This growing wave of criticism continued, and it wasn’t until the numbers of lobotomies increased and stories like: criminals being given lobotomies against their will. Battle fatigued WW II vets were being lobotomized to “free” up space in hospitals (A reminder, vets are being treated like crap again), and more and more family members were consenting for the patient so they didn’t have to “deal” with them. The abuse stories grew, but alas, it was the rise of antipsychotic drugs that helped stop it. Freeman gave his last lobotomy in 1967 when giving a woman her third lobotomy died from a brain hemorrhage.
Now: Here is the scoop on the modern day Lobotomy according to the US National Lbrary of Medicine National Institutes of Health:
A retrospective analysis was performed for 34 patients. They had intractable (hard to control or deal with) major affective disorder and or obsessive compulsive disorder.
Major affective disorder: Is any mental disorder NOT caused by detectable organic abnormalities of the brain and in which a major disturbance of emotions is predominant. SYN: emotional disorder.
Obsessive Compulsive Disorder: People who feel the need to check things repeatedly, or have certain thoughts or perform routines and rituals over and over. The thoughts and rituals associated with OCD cause distress and get in the way of daily life.
These 34 patients underwent the lobotomy in 1991. 14 people underwent 50 procedures. Overall 38% were classified as responders, 23% possible responders, and 38% nonresponders. Of the patients who did not respond to the initial cingulotomies, but underwent multiple cingulotomies, 36% became responders.
There were no deaths (from this huge sample of 34) and no reported long-term side effects.
This information doesn’t really explain what is done today. I did however get information from a health insurance website who happens to cover this procedure. It stated a description of what this “new form of lobotomy was all about”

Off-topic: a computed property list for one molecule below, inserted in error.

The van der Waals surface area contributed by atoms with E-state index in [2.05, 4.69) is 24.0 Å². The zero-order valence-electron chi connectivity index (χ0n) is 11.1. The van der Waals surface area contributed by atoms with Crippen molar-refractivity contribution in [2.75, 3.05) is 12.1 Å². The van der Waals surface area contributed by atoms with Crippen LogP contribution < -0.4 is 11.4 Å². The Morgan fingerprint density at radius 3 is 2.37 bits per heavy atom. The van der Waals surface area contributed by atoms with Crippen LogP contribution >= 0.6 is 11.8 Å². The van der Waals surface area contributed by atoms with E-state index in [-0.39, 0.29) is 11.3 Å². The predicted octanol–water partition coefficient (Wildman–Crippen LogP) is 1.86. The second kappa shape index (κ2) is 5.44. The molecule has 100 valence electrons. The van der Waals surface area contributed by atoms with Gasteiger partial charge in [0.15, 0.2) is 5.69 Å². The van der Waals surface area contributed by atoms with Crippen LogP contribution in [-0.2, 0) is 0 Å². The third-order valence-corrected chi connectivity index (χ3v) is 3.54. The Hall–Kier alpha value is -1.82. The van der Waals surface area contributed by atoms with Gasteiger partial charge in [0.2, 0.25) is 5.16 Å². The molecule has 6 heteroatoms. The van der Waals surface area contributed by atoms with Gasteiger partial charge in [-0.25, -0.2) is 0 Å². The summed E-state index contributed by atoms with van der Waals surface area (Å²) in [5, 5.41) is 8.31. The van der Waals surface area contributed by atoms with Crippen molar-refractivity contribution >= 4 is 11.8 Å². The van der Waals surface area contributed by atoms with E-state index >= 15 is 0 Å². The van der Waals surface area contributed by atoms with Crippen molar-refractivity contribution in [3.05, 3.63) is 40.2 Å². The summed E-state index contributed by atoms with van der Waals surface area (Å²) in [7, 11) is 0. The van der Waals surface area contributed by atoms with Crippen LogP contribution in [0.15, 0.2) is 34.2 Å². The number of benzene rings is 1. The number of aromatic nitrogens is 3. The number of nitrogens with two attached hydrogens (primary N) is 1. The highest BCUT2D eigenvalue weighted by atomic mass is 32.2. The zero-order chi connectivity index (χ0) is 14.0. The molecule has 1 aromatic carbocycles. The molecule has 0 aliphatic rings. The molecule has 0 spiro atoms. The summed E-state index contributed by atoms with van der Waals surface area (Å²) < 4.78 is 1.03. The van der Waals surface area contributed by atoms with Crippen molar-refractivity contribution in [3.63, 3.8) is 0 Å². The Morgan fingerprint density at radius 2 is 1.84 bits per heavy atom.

MRI-guided sterotactic cingulotomy consists of lesioning the white matter deep to the cingulate (Sing U lut) gyrus (Ji rus) (Lesioning means damage, it is derived from the latin word laesio meaning injury)
The cingulate gyrus is an important part of the limbic system which helps regulate emotions and pain. The cingulate gyrus is also involved in predicting and avoiding negative consequences. It is thought to directly drive the body’s conscious response to unpleasant experiences. In addition it is involved in fear and the prediction or avoidance of negative consequences and can help orient the body away from negative stimuli. Learning to avoid negative consequences is an important feature of memory.
For those unaware: The brain has gray matter and white matter. The gray matter contains the nerve cells, and the white matter of the brain is composed of nerve fibers and myelin. The nerve fibers form the connections between the nerve cells. (Biomedcentral describes the white matter as the subway of the brain, I like this analogy. it simplifies things)
Positive note on this new “lobotomy” It did show that it could help relieve pain secondary to cancer in 30 to 90% of patients, it was shown that it is of most benefit when major suffering from malignant chronic pain. So that is a plus. No one wants to be in chronic pain. That sucks.
Let’s wrap this up. In diving deeper I reviewed information at Harvard’s Department of Psychiatry website: They stated: The pathways involved in psychiatric illness are poorly defined and surgical results variable, therefore the practice of psychiatric neurosurgery has often been surrounded by controversy.
As well as it should be. If they don’t understand the illness and the “treatments” and results thereof are variable…one must take pause. One must be able to refuse.
In moving forward we need to ask: What does it mean to be a human? Are emotions bad or do they serve a purpose? Lastly: Do you want to live in a world where doctors decide your fate, especially when they themselves admit that these “illnesses” are poorly defined and the results of “treatment” vary? Do you want to live in a world where you have no rights at all when it concerns your body?
And remember: When they take away a right concerning your body they use fear and they first exploit the most vulnerable, the children, the weak, and the sick.
That’s all I have for you.